By Natalie DeCoste
Criminals have long targeted ATMs through various methods ranging from opening a front panel and sticking a thumb drive into a USB port to drilling a hole that exposes internal wiring. Now, a study revealed that ATMs are at risk from a new array of security problems.
IOActive security researcher Josep Rodriquez revealed that the near-field communications reader chips, or NFC readers, used in many modern ATMs and point-of-sale systems leave the systems vulnerable to attacks from hackers. These attacks include crashing systems via a nearby NFC device, locking the machines down as part of a ransomware attack, or hacking them to extract certain credit card data.
The NFC systems enable users to wave a credit or debit card over a reader to make a contactless payment or extract money from a machine rather than swiping or inserting the card. While the systems are certainly convenient, they opened the door to these new attacks.
Rodriguez developed an Android app that enabled his phone to mimic credit and debit card communications to the NFC device and exploit flaws in the systems’ firmware. By waving his phone over an NFC reader, Rodriguez could crash the system and carry out the various attacks.
“You can modify the firmware and change the price to one dollar, for instance, even when the screen shows that you’re paying 50 dollars. You can make the device useless, or install a kind of ransomware. There are a lot of possibilities here,” said Rodriguez of the point-of-sale attacks he discovered.
One such attack that Rodriguez warned about is known as “jackpotting.” This attack tricks the machine into spitting out cash, giving the crime a casino-like finish. However, this specific attack is only possible when paired with exploits of additional bugs. Wired reported that it could not view a video of such an attack because of IOActive’s confidentiality agreement with the affected ATM vendor.
“If you chain the attack and also send a special payload to an ATM’s computer, you can jackpot the ATM-like cash out, just by tapping your phone,” said Rodriguez about jackpotting attacks.
Wired was able to view footage of a different NFC attack where Rodriguez waves his smartphone over the NFC reader of an ATM causing the machine to display an error message. Following the error message, the NFC reader appeared to crash, and the machine no longer read his credit card when he next touches it to the machine.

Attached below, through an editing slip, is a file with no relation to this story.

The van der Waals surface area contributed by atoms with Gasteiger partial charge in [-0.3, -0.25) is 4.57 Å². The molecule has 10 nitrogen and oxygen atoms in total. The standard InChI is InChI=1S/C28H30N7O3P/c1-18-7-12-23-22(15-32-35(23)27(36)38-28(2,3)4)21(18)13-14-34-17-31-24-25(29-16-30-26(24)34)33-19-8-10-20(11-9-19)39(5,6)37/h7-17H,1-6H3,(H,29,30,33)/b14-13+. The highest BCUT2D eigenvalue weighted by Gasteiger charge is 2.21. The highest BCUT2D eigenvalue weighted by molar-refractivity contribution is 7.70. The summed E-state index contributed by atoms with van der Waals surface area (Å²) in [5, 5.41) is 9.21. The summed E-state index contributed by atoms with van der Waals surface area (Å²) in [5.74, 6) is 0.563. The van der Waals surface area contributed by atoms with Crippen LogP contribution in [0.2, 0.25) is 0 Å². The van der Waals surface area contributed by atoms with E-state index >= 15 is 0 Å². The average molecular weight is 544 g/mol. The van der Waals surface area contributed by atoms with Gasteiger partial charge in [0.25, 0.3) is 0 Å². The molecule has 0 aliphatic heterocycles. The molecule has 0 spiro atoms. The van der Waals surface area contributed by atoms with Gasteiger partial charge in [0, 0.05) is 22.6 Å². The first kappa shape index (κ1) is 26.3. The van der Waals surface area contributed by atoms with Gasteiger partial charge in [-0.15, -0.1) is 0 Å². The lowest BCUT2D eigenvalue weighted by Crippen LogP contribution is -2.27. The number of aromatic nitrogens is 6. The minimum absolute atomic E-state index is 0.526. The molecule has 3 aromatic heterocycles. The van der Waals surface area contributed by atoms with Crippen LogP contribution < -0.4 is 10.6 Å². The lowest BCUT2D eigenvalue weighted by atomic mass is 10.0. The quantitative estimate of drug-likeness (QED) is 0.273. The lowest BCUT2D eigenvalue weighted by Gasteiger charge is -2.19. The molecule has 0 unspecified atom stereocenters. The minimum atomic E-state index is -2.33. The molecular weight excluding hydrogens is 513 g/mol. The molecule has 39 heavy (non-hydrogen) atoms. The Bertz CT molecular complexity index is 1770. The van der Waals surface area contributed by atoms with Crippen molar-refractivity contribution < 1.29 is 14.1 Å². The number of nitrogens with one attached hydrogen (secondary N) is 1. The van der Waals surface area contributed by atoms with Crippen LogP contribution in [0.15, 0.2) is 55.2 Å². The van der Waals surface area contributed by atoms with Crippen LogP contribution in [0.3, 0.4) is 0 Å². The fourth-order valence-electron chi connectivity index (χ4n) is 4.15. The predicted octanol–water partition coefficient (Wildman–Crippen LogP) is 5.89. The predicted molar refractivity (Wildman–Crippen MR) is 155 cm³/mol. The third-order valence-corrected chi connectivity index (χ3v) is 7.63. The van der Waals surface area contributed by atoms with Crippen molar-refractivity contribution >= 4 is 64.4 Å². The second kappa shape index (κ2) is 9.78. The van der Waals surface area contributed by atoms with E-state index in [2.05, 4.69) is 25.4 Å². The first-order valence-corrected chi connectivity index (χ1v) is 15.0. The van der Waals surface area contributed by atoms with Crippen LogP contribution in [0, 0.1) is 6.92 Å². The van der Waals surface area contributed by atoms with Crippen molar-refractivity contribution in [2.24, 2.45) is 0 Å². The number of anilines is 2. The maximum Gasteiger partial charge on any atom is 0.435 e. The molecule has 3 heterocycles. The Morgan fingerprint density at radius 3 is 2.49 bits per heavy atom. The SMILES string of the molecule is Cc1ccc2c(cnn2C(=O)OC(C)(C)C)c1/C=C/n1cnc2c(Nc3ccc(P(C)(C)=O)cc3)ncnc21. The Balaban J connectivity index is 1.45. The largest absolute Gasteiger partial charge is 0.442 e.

IOActive’s research showcases major vulnerabilities with the NFC systems. First, it demonstrates that the NFC systems are vulnerable to relatively simple attacks. For example, hackers can easily overwhelm the systems with too much data and corrupt their memories because the readers are not always verifying how much data they are receiving.
Second, even when the vulnerabilities have been identified in the machines, companies can take years to fix the problem. One company whose machines were part of Rodriguez’s study claimed that in 2018 it patched one of the problems identified by the report. However, Rodriguez claimed he was able to verify that the attack worked in a restaurant in 2020.
Rodriguez has already alerted the impacted vendors of the security issues with their systems, including ID Tech, Ingenico, Verifone, Crane Payment Innovations, BBPOS, Nexgo, and the unnamed ATM vendor.
Karsten Nohl, the founder of security firm SRLabs and a well-known firmware hacker, reviewed Rodriguez’s work and sought to ease concerns by pointing out some limitations for real-world hackers and thieves. Nohl said that stolen data from the machines would only give hackers the mag-stripe credit card data, not the victim’s PIN or the data from EMV chips, seriously limiting the use of the stolen data.